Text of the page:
PCGS online Auction, a landmark sale

You may or may not be aware of it, but there was a landmark event in Australian numismatics in late June 2012 - it was the first major online auction of a comprehensive collection of PCGS-graded Commonwealth coins in superb quality.

Initial estimates show that Pacific Rim Online Auctions Number 3 generated over $800,000 in sales - all in about four hours no less! This auction was notable for a number of reasons:

  • It was conducted entirely online - a printed catalogue was not made available;
  • With a very few exceptions, each and every coin in the auction had been graded by Professional Coin Grading Service (PCGS);
  • The auction was comprised entirely of an important collection of Australian Commonwealth coins from just one vendor;
  • The auction included many “condition rarity” coins, (as presently assessed by PCGS) - in numerous cases, these coins were the finest of their date to been seen in a number of years;
  • Many new prices were set as a result of a combination of the above four factors.

Most collectors will be more interested in hearing about the record prices rather than the economic consequences of the auction, so we’ll get onto them first. Let me preface these figures with a warning - if you are holding a small child, are drinking cup of hot coffee or believe you may be prone to irrational shouting and are presently in a public place, please take preventative measures to ensure that you don’t do yourself or a loved one an injury when you react to these figures!

RANK LOT DESCRIPTION START PRICE HIGH BID NETT PRICE GRADE %
1 122 1955 Penny  $100.00 $2,000.00 $2,300.00 PCGS MS65RD 2200%
2 121 1953 Perth Penny  $100.00 $1,200.00 $1,380.00 PCGS MS64RB 1280%
3 169 1943S Threepence  $250.00 $2,000.00 $2,300.00 PCGS MS65 820%
4 84 1952 Shilling  $50.00 $375.00 $431.25 PCGS MS64+ 763%
5 127 1958 Penny  $75.00 $505.00 $580.75 PCGS MS64RD 674%
6 161 1939 Threepence  $500.00 $3,250.00 $3,737.50 PCGS MS66 648%
7 155 1928 Threepence  $1,000.00 $6,250.00 $7,187.50 PCGS MS66 619%
8 32 1946 Sixpence $500.00 $2,800.00 $3,220.00 PCGS MS66   544%
9 48 1951 London Halfpenny  $100.00 $550.00 $632.50 PCGS MS65RD 533%
10 59 1964 Halfpenny  $25.00 $125.00 $143.75 PCGS MS65RB 475%

How’s about that - a “humble” 1955 penny that makes no less than 22 times the start price! Or the 1953 Perth penny that made nigh on 13 times it’s opening price! The 1943-S threepence that sold for $2,300!!! Please keep in mind that these comparisons are only between the nett price paid and the start price - the strength of these prices are even more evident when compared to the figures achieved by near-comparable coins in recent years. (I assert that if “fantastic-er” can be a word, then I assert that “near-comparable” can be one also.)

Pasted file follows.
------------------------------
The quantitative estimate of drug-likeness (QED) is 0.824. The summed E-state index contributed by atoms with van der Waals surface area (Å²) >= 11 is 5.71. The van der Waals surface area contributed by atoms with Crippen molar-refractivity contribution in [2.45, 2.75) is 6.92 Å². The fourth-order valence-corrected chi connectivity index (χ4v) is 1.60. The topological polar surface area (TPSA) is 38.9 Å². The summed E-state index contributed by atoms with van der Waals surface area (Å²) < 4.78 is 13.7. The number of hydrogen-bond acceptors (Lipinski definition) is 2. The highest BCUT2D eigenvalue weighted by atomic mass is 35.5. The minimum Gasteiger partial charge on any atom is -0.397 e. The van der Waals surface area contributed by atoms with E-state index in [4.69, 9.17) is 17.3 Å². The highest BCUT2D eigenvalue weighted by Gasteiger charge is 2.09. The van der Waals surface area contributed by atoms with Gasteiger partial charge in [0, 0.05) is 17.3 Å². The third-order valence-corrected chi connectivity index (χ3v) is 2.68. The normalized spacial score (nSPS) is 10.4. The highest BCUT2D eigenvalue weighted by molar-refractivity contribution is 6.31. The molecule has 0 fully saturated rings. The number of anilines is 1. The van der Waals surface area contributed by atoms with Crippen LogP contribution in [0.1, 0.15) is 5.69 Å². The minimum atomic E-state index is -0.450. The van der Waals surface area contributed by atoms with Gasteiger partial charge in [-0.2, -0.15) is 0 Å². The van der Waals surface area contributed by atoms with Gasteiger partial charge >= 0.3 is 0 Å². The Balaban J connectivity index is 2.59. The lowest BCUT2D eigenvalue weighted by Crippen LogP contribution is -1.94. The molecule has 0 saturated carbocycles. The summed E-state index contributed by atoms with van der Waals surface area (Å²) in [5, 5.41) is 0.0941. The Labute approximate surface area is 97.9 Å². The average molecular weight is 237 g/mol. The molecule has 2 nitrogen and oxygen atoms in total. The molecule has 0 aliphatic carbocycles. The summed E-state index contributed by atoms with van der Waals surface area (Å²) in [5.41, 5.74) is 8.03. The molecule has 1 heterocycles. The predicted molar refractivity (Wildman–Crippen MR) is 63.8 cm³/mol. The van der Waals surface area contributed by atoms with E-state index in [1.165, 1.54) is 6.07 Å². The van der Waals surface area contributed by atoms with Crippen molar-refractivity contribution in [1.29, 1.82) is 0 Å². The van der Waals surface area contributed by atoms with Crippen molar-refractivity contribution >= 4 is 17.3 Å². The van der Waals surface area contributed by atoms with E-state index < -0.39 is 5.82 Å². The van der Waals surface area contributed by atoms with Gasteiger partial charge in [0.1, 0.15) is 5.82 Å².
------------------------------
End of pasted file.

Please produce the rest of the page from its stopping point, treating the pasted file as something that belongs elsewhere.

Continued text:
Top 10 Commonwealth Coins by Dollar Value

RANK LOT DESCRIPTION START PRICE HIGH BID NETT PRICE GRADE %
1 71 1920 Plain Penny  $40,000.00 $75,000.00 $86,250.00 PCGS MS64RB 116%
2 101 1914H Florin  $25,000.00 $50,000.00 $57,500.00 PCGS MS64 130%
3 84 1930 Penny  $35,000.00 $35,000.00 $40,250.00 PCGS EF40 15%
4 102 1915 Florin  $25,000.00 $33,000.00 $37,950.00 PCGS MS64 52%
5 79 1925 Penny  $25,000.00 $25,000.00 $28,750.00 PCGS MS63RB 15%
6 157 1933/34Threepence  $8,000.00 $25,000.00 $28,750.00 PCGS MS66 259%
7 116a 1933 Florin  $25,000.00 $25,000.00 $28,750.00 PCGS MS64Plus 15%
8 60 1921 Star Shilling  $20,000.00 $20,000.00 $23,000.00 PCGS MS64 15%
9 9 1918 Halfpenny  $7,500.00 $12,500.00 $14,375.00 PCGS MS64RB 92%
10 11 1922 Sixpence $5,000.00 $12,500.00 $14,375.00 PCGS MS65 188%

There should be no surprises here - the 1920 “Plain” penny has been known to be a rarity by all discerning Commonwealth collectors since the dawn of time; even folks in the general public are aware that the 1930 penny is a rare coin; anyone that has built date sets of Commonwealth coins in any grade will know that the 1914-H and 1915 florins, as well as the 1925 penny are rare in superior grade.

The record price of $28,750 for the 1933/34 overdate threepence was just as astonishing as the $7,200 paid for the 1928 threepence, but perhaps not as astonishing as the $7,200 paid for the 1910 sixpence!

If you have even a passing interest in Australian Commonwealth coins, you owe it to yourself to survey the lie of the land and review the prices realised of this auction - you can be assured that many competing collectors are doing exactly that as you read this.

I expect it’ll take you a fair bit of time to peruse the listed coins and the prices realised, so I’m going to leave my comments on what this auction (may / should / does) mean for the Australian numismatic market to another article.

Feel free to post your thoughts / reaction to the auction results in the comments field below, I’m extremely interested to hear what other collectors have to say.


Category: Market Movements